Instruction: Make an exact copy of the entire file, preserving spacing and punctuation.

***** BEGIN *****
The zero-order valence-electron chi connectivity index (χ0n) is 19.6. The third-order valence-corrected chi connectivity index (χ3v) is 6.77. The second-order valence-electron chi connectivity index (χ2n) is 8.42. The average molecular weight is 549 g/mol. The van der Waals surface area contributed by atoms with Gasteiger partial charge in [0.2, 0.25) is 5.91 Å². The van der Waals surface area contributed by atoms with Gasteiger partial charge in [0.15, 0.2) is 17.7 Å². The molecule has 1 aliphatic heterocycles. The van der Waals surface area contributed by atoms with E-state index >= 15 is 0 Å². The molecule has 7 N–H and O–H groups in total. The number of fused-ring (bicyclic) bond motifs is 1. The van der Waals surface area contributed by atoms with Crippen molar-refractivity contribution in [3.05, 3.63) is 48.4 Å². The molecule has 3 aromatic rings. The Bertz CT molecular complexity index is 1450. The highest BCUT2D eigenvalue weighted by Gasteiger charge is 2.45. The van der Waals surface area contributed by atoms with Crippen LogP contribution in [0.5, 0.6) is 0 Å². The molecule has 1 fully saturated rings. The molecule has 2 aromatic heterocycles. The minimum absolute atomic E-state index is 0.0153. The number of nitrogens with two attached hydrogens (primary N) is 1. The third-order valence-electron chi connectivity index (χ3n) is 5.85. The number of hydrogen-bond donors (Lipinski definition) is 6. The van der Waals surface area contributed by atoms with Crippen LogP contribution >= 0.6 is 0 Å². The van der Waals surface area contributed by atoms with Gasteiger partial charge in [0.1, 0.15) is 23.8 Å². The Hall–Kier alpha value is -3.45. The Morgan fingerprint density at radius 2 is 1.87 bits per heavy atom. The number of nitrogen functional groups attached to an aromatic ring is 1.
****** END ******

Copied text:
The zero-order valence-electron chi connectivity index (χ0n) is 19.6. The third-order valence-corrected chi connectivity index (χ3v) is 6.77. The second-order valence-electron chi connectivity index (χ2n) is 8.42. The average molecular weight is 549 g/mol. The van der Waals surface area contributed by atoms with Gasteiger partial charge in [0.2, 0.25) is 5.91 Å². The van der Waals surface area contributed by atoms with Gasteiger partial charge in [0.15, 0.2) is 17.7 Å². The molecule has 1 aliphatic heterocycles. The van der Waals surface area contributed by atoms with E-state index >= 15 is 0 Å². The molecule has 7 N–H and O–H groups in total. The number of fused-ring (bicyclic) bond motifs is 1. The van der Waals surface area contributed by atoms with Crippen molar-refractivity contribution in [3.05, 3.63) is 48.4 Å². The molecule has 3 aromatic rings. The Bertz CT molecular complexity index is 1450. The highest BCUT2D eigenvalue weighted by Gasteiger charge is 2.45. The van der Waals surface area contributed by atoms with Crippen LogP contribution in [0.5, 0.6) is 0 Å². The molecule has 1 fully saturated rings. The molecule has 2 aromatic heterocycles. The minimum absolute atomic E-state index is 0.0153. The number of nitrogens with two attached hydrogens (primary N) is 1. The third-order valence-electron chi connectivity index (χ3n) is 5.85. The number of hydrogen-bond donors (Lipinski definition) is 6. The van der Waals surface area contributed by atoms with Crippen LogP contribution >= 0.6 is 0 Å². The van der Waals surface area contributed by atoms with Gasteiger partial charge in [0.1, 0.15) is 23.8 Å². The Hall–Kier alpha value is -3.45. The Morgan fingerprint density at radius 2 is 1.87 bits per heavy atom. The number of nitrogen functional groups attached to an aromatic ring is 1.